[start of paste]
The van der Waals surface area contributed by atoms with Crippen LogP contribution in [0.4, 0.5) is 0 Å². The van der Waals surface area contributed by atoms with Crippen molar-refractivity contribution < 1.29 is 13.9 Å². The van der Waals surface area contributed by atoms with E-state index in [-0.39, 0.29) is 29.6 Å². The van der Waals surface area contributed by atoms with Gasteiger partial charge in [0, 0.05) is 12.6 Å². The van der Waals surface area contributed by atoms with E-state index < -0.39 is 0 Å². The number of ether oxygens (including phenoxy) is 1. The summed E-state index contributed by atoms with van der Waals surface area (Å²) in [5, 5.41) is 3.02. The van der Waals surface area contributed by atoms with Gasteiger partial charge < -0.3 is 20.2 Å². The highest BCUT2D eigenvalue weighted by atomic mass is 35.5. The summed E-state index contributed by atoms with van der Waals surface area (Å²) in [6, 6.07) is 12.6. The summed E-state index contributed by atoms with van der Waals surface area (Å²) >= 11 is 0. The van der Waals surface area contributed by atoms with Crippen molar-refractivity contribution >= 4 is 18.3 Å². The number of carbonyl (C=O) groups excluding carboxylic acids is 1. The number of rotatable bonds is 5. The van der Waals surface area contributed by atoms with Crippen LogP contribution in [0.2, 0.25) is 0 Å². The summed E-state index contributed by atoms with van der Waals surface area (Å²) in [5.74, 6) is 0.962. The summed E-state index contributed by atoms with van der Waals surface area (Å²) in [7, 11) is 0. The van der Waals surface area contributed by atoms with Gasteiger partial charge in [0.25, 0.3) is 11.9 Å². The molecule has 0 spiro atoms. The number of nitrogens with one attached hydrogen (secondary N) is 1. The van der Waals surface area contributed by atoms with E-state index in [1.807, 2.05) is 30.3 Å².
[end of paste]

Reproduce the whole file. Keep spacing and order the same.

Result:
The van der Waals surface area contributed by atoms with Crippen LogP contribution in [0.4, 0.5) is 0 Å². The van der Waals surface area contributed by atoms with Crippen molar-refractivity contribution < 1.29 is 13.9 Å². The van der Waals surface area contributed by atoms with E-state index in [-0.39, 0.29) is 29.6 Å². The van der Waals surface area contributed by atoms with Gasteiger partial charge in [0, 0.05) is 12.6 Å². The van der Waals surface area contributed by atoms with E-state index < -0.39 is 0 Å². The number of ether oxygens (including phenoxy) is 1. The summed E-state index contributed by atoms with van der Waals surface area (Å²) in [5, 5.41) is 3.02. The van der Waals surface area contributed by atoms with Gasteiger partial charge < -0.3 is 20.2 Å². The highest BCUT2D eigenvalue weighted by atomic mass is 35.5. The summed E-state index contributed by atoms with van der Waals surface area (Å²) in [6, 6.07) is 12.6. The summed E-state index contributed by atoms with van der Waals surface area (Å²) >= 11 is 0. The van der Waals surface area contributed by atoms with Crippen molar-refractivity contribution >= 4 is 18.3 Å². The number of carbonyl (C=O) groups excluding carboxylic acids is 1. The number of rotatable bonds is 5. The van der Waals surface area contributed by atoms with Crippen LogP contribution in [0.2, 0.25) is 0 Å². The summed E-state index contributed by atoms with van der Waals surface area (Å²) in [5.74, 6) is 0.962. The summed E-state index contributed by atoms with van der Waals surface area (Å²) in [7, 11) is 0. The van der Waals surface area contributed by atoms with Gasteiger partial charge in [0.25, 0.3) is 11.9 Å². The molecule has 0 spiro atoms. The number of nitrogens with one attached hydrogen (secondary N) is 1. The van der Waals surface area contributed by atoms with E-state index in [1.807, 2.05) is 30.3 Å².